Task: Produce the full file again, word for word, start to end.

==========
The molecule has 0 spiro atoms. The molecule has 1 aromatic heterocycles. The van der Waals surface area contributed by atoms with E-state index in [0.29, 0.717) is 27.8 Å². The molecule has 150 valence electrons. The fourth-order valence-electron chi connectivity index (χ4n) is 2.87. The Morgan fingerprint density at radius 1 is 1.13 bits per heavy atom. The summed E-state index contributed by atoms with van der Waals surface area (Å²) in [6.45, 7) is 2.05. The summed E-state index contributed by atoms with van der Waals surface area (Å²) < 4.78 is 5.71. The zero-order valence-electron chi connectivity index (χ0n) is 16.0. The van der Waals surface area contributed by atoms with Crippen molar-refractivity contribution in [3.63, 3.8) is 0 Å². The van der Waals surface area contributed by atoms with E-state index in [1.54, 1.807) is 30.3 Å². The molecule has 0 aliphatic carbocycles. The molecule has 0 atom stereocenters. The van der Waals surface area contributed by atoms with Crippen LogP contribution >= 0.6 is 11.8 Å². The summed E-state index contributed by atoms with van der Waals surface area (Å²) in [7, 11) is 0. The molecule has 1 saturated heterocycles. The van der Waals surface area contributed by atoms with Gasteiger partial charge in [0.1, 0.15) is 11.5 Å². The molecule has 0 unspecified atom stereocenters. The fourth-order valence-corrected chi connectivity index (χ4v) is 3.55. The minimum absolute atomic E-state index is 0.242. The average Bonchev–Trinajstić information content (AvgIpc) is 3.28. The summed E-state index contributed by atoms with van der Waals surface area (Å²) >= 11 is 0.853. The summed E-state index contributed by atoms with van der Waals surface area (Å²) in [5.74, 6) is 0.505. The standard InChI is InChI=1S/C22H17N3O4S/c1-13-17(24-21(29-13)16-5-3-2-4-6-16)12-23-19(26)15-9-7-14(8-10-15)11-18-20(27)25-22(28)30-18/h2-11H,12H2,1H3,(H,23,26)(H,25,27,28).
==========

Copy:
The molecule has 0 spiro atoms. The molecule has 1 aromatic heterocycles. The van der Waals surface area contributed by atoms with E-state index in [0.29, 0.717) is 27.8 Å². The molecule has 150 valence electrons. The fourth-order valence-electron chi connectivity index (χ4n) is 2.87. The Morgan fingerprint density at radius 1 is 1.13 bits per heavy atom. The summed E-state index contributed by atoms with van der Waals surface area (Å²) in [6.45, 7) is 2.05. The summed E-state index contributed by atoms with van der Waals surface area (Å²) < 4.78 is 5.71. The zero-order valence-electron chi connectivity index (χ0n) is 16.0. The van der Waals surface area contributed by atoms with Crippen molar-refractivity contribution in [3.63, 3.8) is 0 Å². The van der Waals surface area contributed by atoms with E-state index in [1.54, 1.807) is 30.3 Å². The molecule has 0 aliphatic carbocycles. The molecule has 0 atom stereocenters. The van der Waals surface area contributed by atoms with Crippen LogP contribution >= 0.6 is 11.8 Å². The summed E-state index contributed by atoms with van der Waals surface area (Å²) in [7, 11) is 0. The molecule has 1 saturated heterocycles. The van der Waals surface area contributed by atoms with Gasteiger partial charge in [0.1, 0.15) is 11.5 Å². The molecule has 0 unspecified atom stereocenters. The fourth-order valence-corrected chi connectivity index (χ4v) is 3.55. The minimum absolute atomic E-state index is 0.242. The average Bonchev–Trinajstić information content (AvgIpc) is 3.28. The summed E-state index contributed by atoms with van der Waals surface area (Å²) >= 11 is 0.853. The summed E-state index contributed by atoms with van der Waals surface area (Å²) in [5.74, 6) is 0.505. The standard InChI is InChI=1S/C22H17N3O4S/c1-13-17(24-21(29-13)16-5-3-2-4-6-16)12-23-19(26)15-9-7-14(8-10-15)11-18-20(27)25-22(28)30-18/h2-11H,12H2,1H3,(H,23,26)(H,25,27,28).